Cruciferous Vegetables an Important Crop for Florida
by ERIKA ALDRICH
Sponsored by Farm Credit of Central Florida
With winter in full swing, it’s that time of year when The Sunshine State supplies a decent portion of the country’s cruciferous vegetables, namely broccoli, cabbage, and cauliflower. Cruciferous vegetables are traditional winter vegetables, and Florida’s mild temperatures in the winter months are just what these veggies want to grow. They are all species in the genus Brassica, which is in the mustard family. In fact, broccoli, cabbage, and cauliflower—along with kale, collard greens, Brussel sprouts, and kohlrabi—are all cultivars of Brassica oleracea, or wild cabbage, and they were cultivated through selective breeding by humans over centuries to have the different variations we know today. Explore their cultivation in Florida in today’s modern times, and see their economic impact as a part of Florida agriculture by the numbers.
Florida’s Cruciferous Vegetables
It’s believed that wild cabbage was first cultivated in the ancient northern Mediterranean, and the plant then traveled all over Europe where it was cultivated into the different vegetables we know today. Florida’s mild winter climate is perfect for these cool weather-loving veggies. While Florida does not lead the country in the production of any of these cruciferous vegetables, they are an important winter crop full of nutrition.
Broccoli is jam-packed with nutritional goodness, coming in amongst the top 20 foods according to its Aggregate Nutrient Density Index (ANDI) score, which is the measurement of a food’s vitamin, mineral, and phytonutrient value in relation to its calories. Broccoli is full of vitamins C and K, fiber, vitamin A, folate, and potassium.
According to the 2017 USDA Ag Census, Florida had 168 farms that grew 1,317 acres of broccoli. There are few statistics concerning broccoli production in Florida because it is not a large part of the agriculture industry, but the USDA’s National Agricultural Statistical Service reported that Florida produced 2,890 CWT of organic broccoli in 2019 for a fresh market sales value of $189,808.
Cabbage is grown in every state in the U.S., and Florida is among the five top states for growing cabbage. UF/IFAS maintains that Florida grows cabbage exclusively for the fresh market, providing a “higher-quality cabbage” in the timeframes of late fall, winter, and early spring during those periods where most other areas of the country are unable to grow cabbage. The 2017 Census of Agriculture maintained that Florida’s 164 cabbage farms grew 9,156 acres of cabbage.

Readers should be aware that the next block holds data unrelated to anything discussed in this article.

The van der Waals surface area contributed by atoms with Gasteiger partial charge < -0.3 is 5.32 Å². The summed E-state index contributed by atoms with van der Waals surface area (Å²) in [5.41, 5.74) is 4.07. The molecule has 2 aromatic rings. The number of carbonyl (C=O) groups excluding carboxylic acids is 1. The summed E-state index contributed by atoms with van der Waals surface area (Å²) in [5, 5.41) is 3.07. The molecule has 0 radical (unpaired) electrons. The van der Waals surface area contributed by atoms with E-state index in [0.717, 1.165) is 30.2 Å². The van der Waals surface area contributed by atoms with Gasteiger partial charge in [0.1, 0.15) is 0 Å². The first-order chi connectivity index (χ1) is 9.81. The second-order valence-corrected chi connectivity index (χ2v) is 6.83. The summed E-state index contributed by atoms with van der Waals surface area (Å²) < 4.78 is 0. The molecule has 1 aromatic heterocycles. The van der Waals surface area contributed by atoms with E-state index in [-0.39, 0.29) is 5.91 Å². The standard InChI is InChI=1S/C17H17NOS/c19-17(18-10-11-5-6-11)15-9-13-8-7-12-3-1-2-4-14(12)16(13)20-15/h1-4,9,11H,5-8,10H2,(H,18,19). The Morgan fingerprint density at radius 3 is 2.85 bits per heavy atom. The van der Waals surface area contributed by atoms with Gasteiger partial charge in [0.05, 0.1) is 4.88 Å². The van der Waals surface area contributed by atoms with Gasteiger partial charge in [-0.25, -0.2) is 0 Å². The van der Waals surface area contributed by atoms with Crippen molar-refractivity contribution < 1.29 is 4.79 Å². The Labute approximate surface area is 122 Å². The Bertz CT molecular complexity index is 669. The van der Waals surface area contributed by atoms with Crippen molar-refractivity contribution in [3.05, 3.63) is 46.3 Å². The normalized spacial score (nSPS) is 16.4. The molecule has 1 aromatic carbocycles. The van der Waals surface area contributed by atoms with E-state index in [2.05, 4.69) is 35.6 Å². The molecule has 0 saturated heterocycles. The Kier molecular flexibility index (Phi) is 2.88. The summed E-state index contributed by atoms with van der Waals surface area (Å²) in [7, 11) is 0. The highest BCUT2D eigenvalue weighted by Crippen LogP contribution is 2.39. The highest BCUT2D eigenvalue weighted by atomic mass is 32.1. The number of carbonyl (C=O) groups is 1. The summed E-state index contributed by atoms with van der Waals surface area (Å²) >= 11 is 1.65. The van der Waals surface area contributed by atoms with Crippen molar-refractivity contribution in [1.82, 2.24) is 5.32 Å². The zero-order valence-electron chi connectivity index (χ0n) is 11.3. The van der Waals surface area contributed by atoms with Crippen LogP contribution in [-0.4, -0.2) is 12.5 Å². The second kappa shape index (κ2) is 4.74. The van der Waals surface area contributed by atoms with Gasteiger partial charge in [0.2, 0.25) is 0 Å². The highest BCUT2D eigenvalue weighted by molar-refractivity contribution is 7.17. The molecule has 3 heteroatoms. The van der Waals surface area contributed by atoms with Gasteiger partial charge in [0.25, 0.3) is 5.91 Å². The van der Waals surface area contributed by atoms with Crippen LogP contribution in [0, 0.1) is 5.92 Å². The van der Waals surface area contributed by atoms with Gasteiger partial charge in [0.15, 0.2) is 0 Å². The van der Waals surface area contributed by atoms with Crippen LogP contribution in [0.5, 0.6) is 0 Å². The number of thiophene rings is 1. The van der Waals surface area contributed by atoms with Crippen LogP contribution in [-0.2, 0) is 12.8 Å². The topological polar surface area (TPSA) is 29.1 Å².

In Florida, cabbage is largely grown in northeast Florida, in counties like Flagler and St. Johns, with 20% of the state’s cabbage growers and over 50% of the state’s cabbage acreage located there. Southeast Florida’s Palm Beach county is another large cabbage-growing area in the state.
Florida’s cabbage production has always been an important part of the country’s overall production. According to UF EDIS, Florida was third in the production of fresh market cabbage in 2010, and third in harvested acres and yield, and second in crop value in 2011.
According to the Florida Department of Agriculture and Consumer Services (FDACS), in 2017, Florida ranked second in the nation in value of production of fresh market cabbage. Fresh market cabbage was valued at $42 million in 2017, which was 11 percent of the total U.S. value.
USDA’s NASS reported that the 2019 total cabbage production value for Florida was $58,394,000.
Cauliflower is another nutritionally dense cruciferous vegetable that Florida produces, but on a very small scale. The 2017 Census of Agriculture counted 78 farms growing cauliflower on 354 acres.
All cruciferous vegetables are high in vitamins, minerals, and other nutrients, making them an important crop for meeting the nation’s nutritional needs. Their prevalence throughout Florida means you hardly have to travel far to find the freshest available!